Australian Government (year unknown)
accessed 20180207
Japan
Japan
Japan (country) native
U.S. National Plant Germplasm System (year unknown)
accessed 20180207
Japan
Ryukyu Islands
Ryukyu Islands native
U.S. National Plant Germplasm System (year unknown)
accessed 20180207
Taiwan
Taiwan Island
Taiwan Island native
U.S. National Plant Germplasm System (year unknown)
accessed 20180207
Thailand
Thailand
Thailand (Kingdom of) native
U.S. National Plant Germplasm System (year unknown)
accessed 20180207
Vietnam
Vietnam
Vietnam (Socialist Republic of) native
U.S. National Plant Germplasm System (year unknown)
accessed 20180207
Also reported from
Country/Terr./St. &
Island group
Location Cited status &
Cited as invasive &
Cited as cultivated &
Cited as aboriginal introduction?
Reference &
Comments
India
India
India (Republic of) native
U.S. National Plant Germplasm System (year unknown)
accessed 20180207

Comments:  Toxicodendron succedaneum (L.) Kuntze (Anacardiaceae) is reportedly cultivated and is used as an ornamental plant. (GRIN)

Toxicodendron succedaneum is "known to occur as a weed in the Central Coast of New South Wales around Sydney (Parson & Cuthbertson 2001; Monaghan & McMaugh 2002)." (Weeds in Australia)

Toxicodendron succedaneum "is commonly cultivated in southern Australia especially around Sydney and Melbourne (Parson & Cuthbertson 2001)." (Weeds in Australia)

Control:  In Australia, "Mechanical removal of Rhus [PIER ed.: Toxicodendron succedaneum] is the main method of control (Parson & Cuthbertson 2001). Wear protective clothing at all times. Preferably undertake removal in the winter months when the leaves have been shed to minimise toxicity then grub the trees, making sure most of the root system is removed so as to minimise suckering." (The sap of Toxicodendron succedaneum "causes severe dermatitis in humans and all parts of the plant are toxic (Parson & Cuthbertson 2001).") "Do not burn Rhus as the allergen is especially harmful as an airborne oil (Parson & Cuthbertson 2001). ¶Some New South Wales local councils also recommend chemical control (for example, Willoughby City Council 2006, Campbelltown City Council 2007)." (Weeds in Australia)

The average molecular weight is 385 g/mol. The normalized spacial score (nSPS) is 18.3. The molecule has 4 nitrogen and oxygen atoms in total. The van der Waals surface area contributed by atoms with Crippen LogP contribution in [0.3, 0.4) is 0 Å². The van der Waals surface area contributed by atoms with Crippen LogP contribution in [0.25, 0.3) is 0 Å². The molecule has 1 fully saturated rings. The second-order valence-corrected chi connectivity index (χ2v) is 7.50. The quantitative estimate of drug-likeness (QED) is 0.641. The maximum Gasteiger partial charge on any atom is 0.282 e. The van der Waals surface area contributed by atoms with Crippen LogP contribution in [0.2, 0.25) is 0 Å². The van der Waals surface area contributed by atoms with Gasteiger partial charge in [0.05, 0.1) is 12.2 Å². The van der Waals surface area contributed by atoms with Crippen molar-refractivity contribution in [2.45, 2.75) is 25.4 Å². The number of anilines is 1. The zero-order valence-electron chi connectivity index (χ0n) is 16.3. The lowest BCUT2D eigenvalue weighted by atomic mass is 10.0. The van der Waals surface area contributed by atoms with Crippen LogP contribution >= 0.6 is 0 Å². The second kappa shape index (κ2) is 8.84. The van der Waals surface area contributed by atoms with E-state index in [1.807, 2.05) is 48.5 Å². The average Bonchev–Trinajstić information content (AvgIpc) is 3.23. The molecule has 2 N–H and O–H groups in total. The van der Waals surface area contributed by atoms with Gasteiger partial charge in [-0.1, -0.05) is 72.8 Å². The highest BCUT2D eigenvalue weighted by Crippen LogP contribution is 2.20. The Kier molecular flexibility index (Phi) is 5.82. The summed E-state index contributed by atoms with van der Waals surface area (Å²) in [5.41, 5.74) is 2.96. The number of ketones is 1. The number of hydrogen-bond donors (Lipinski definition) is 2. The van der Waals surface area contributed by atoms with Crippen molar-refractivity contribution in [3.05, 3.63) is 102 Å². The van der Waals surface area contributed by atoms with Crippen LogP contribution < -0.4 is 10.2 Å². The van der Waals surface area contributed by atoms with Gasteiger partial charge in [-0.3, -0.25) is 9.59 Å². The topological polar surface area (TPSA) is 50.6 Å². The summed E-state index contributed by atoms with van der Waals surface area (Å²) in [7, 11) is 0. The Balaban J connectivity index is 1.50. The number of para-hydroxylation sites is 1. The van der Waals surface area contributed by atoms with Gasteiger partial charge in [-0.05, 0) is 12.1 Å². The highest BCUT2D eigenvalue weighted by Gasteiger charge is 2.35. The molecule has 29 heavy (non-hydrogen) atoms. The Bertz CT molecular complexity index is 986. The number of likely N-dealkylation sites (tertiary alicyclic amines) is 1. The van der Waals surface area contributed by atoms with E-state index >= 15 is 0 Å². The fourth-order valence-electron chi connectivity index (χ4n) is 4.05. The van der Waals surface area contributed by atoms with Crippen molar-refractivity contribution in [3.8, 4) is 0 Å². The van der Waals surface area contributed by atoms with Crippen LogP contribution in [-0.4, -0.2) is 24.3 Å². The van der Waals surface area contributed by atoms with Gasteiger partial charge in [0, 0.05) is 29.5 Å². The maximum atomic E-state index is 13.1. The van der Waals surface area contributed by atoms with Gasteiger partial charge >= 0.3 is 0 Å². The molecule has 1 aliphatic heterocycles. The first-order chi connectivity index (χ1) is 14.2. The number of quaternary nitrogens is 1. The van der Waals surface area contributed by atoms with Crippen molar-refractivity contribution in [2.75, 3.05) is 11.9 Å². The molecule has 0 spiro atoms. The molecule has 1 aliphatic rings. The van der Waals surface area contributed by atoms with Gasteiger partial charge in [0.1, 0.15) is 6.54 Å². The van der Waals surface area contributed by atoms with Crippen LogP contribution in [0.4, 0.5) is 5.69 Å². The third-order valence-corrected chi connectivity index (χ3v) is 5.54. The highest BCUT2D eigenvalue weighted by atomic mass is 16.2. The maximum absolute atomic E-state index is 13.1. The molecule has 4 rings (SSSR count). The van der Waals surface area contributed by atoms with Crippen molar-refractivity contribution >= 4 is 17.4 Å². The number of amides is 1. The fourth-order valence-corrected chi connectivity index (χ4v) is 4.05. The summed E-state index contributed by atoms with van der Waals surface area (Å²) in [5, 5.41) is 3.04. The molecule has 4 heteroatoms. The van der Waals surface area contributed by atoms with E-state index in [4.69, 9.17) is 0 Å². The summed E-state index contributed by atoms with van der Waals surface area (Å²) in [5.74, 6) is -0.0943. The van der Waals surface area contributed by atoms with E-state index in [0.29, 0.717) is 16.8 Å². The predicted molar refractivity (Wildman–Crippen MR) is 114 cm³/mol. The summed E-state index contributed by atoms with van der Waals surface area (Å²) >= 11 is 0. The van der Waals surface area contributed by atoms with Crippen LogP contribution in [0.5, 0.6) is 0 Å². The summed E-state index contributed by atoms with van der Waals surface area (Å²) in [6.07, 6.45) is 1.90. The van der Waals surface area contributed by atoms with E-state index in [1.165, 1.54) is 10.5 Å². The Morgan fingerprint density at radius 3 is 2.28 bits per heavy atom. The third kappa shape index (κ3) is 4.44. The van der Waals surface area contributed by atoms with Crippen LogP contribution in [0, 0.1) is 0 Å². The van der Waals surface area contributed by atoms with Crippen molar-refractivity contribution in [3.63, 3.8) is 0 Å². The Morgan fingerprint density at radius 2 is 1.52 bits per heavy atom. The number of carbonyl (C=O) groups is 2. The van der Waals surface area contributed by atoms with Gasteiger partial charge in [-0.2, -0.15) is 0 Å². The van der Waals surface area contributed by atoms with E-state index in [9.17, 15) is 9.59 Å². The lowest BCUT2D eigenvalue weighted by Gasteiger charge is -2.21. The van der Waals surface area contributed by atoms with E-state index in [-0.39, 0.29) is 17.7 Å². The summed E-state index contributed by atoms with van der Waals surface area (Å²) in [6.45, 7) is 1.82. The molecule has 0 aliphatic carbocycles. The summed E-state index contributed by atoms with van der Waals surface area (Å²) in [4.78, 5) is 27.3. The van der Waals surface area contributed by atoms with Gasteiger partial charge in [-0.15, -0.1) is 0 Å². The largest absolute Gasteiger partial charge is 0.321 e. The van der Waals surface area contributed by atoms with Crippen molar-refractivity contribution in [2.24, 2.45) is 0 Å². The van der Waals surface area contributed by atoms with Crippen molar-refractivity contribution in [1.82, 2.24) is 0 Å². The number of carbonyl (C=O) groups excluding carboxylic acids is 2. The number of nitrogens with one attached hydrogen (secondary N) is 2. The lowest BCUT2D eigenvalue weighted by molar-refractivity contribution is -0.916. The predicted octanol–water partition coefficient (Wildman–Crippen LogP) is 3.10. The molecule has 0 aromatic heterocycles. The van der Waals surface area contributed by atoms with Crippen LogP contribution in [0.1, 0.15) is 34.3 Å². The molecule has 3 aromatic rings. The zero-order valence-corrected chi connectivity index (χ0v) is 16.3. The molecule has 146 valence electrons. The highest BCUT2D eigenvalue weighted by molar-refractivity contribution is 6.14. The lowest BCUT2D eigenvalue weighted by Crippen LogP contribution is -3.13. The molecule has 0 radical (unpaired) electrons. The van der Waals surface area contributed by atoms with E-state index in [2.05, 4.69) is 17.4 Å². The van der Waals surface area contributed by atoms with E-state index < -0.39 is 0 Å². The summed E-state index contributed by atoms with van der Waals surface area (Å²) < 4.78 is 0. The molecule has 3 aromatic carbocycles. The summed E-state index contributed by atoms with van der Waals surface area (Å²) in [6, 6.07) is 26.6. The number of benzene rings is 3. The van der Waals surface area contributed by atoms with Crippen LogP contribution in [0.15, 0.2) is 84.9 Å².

"Manual control. Young plants are easily hand-pulled ¶Herbicide control. Medium sized Rhus Trees [PIER ed.: Toxicodendron succedaneum] (to 2m tall) can be cut at ground level and immediately painted with a registered herbicide (cut and paint). Larger individuals are best treated by stem injection." For further information, "General information on control methods for this weed can be found in the most recent edition of the annual Noxious and Environmental Weed Control Handbook www.dpi.nsw.gov.au or at www.sydneyweeds.org.au" (Willoughby City Council)


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This page was created on 12 SEP 2017 and was last updated on 31 OCT 2018.